My Gift To College Graduates: A List Of 10 Ways Not To Blow Your First Job

The hard work only begins once you've got your diploma. Here are 10 things to do every day to guarantee your success once your foot's in the door.

For the next couple of weeks, college graduates will don their robes and mortar boards and finally make that walk across the stage to receive a diploma. With all of the dire media reports about the lack of jobs, those of you who have a position lined up are the lucky ones.  

Good for you.

Now, the work really begins.  Here's a list to get you started:

  1. Do quality work. Crap will catch up with you quickly.
  2. Solve your own problems. Or management will.
  3. Be on time or early. Or your competition will.
  4. Put in the hours. "They" say it takes 10,000 hours to succeed at anything.
  5. Form relationships in your industry. Relationships are everything. 
  6. Learn to write. LOL? No, really. Learn to write.
  7. Dress for the work you want. No one cares about your personal style.
  8. Know your strengths. And don't be afraid to highlight them.
  9. Know your weaknesses. And fix them.
  10. Learn to speak. Like, you know.

You have a leg up on many. Print this list and carry it with you everywhere. Read it every morning. Tape it to the bathroom mirror. Put it on your iPad. Record it as a voice memo. You beat out many for a job, but it will take an incredible work ethic to keep that job and succeed.

Again, congratulations on your graduation and job. Now go take advantage of your situation and rock to the top!

Dayna Steele is a serial entrepreneur, speaker, and the author of of the forthcoming book 101 Ways to Rock Your World: Everyday Activities for Success Every Day. Follow her on Twitter @daynasteele. She went to college when she was 16 and had a really good time.

[Image: Flickr user Phil Roeder]

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  • Brenna Christiansen

    Great article. I wish all career advice was this straightforward and to the point. I think one of the issues of my generation is that we are getting used to snapshots of information and advice. Instead of devouring inspirational books from great thinkers, we hold on to one or two quotes. We have a short attention span so we need snappy lists like this rather than long paragraphs of ideas. I really hope many graduates get to read this.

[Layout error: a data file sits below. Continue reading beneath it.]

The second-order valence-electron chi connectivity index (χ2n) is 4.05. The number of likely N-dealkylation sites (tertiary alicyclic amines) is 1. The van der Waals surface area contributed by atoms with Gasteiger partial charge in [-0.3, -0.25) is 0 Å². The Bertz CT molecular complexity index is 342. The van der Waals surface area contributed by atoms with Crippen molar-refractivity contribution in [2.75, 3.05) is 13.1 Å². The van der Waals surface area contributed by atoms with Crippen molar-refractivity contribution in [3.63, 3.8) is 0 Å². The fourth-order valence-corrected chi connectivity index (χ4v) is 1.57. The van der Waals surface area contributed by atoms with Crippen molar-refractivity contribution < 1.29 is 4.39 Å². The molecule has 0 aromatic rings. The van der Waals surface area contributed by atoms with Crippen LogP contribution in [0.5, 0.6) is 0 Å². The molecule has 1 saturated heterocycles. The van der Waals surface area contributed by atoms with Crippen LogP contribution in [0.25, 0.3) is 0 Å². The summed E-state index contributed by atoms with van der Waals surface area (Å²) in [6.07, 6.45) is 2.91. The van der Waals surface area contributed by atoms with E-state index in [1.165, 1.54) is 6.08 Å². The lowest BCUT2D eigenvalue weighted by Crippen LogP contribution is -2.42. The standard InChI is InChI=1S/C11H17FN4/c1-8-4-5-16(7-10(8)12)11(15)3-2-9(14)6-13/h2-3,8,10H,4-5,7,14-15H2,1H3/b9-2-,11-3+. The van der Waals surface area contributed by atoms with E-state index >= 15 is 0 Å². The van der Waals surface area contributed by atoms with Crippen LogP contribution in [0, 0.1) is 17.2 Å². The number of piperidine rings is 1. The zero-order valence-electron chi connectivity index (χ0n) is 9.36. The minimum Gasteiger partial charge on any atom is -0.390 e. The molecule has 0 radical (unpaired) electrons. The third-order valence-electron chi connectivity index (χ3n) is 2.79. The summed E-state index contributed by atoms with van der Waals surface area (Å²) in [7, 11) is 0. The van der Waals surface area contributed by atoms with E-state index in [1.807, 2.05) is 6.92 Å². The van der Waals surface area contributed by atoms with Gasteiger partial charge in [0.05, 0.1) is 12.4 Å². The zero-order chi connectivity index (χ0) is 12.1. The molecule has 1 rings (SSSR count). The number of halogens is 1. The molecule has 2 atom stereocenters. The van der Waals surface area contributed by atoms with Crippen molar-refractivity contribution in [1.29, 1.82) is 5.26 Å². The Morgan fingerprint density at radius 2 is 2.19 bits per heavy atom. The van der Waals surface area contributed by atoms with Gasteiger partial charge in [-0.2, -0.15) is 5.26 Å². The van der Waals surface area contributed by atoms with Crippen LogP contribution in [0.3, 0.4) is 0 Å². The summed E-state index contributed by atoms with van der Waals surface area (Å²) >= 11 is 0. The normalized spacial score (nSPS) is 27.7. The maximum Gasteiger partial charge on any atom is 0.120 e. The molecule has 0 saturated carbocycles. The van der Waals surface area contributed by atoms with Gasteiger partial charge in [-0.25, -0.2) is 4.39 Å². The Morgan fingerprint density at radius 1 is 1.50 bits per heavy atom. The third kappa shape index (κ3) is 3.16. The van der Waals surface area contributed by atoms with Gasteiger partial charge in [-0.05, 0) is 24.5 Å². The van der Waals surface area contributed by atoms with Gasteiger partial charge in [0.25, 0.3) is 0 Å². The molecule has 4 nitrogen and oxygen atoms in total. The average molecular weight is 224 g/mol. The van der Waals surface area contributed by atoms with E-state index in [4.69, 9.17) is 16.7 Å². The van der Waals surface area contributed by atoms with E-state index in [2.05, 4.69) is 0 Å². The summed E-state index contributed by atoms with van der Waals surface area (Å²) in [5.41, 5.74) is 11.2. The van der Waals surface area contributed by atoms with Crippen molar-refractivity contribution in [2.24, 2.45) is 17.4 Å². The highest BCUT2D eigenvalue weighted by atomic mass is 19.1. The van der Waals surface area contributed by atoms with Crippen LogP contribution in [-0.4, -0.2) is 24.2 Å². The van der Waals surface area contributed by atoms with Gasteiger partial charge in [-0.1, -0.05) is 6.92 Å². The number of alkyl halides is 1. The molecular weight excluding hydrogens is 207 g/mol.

• Joshua Lee

    Good article.  I'd add a few things.  I've been a recruiter for 12+ years.  You only know when something is truly white when you use clorox bleach.  What I mean is, today's college students don't have a reference point for some of the things people older then them say.  (I remember feeling some of this myself growing up).  This is a generation of aesthetics and 4G.  Product quality is relatively good and everything is at their fingertips and its not unusual to make six figures in the first 4 years out of school nor is it out of the question to have a start-up sell for 7 figures within 2-4 years of inception. 

    FastCompany.....Fastgeneration.  My advice is for the young IT and Creative / Marketing talent that are probably getting more attention than their counterparts.  These are things your peers are terrible at and the rest of us notice and talk about regarding your generation.

    1. Always stay humble.  Your counterparts are really bad at this, especially once they get about 4-5 years of experience.  It's the whole sophomoric thing.  Hard to avoid but do your best.

    2. Observe and be more thoughtful about everything that you say and communicate.  If you want to get promoted, people have to know they can trust your sense of good judgment when representing the company to others.  

    3. Look to be of service.  Your life and career as a whole will truly be much richer as a result.

  • Dayna Steele

    Joshua - love the additions. thanks for taking the time to comment.  Dayna

  • Calla Davy

    Lesson #12-heard, could have been less snotty about that critique, my apologies....

  • Dayna Steele

    OK - you just made my day. Email me a mailing address and I'll send you a copy of the new book when it comes out.  #13 Learn to spell (or use spell check). :-)

  • Calla Davy

    Maybe this article would be more effective and professional if "incredible" was spelled correctly. You are trying to give lessons on professionalism and you didn't even spell check your article? Dayna, perhaps a look in the mirror is in order before doling out advice to college grads whom probably know what spell check is....

  • Dayna Steele

    Thanks Calla.  Good catch. Amazing that neither my editor/spell check or FastCompany's editor/spell check caught that.  I once sent 16,000 emails to Space Store customers to let them know that an astronaut was coming in for a book signing.  Spell check let 'boob signing' go through.  It as a VERY successful BOOK signing.  

    Lesson #11 - Learn from your mistakes.
    Lesson #12 - Be gracious.

  • Dayna Steele

     It WAS a VERY successful BOOK signing.  Ever had one of those days....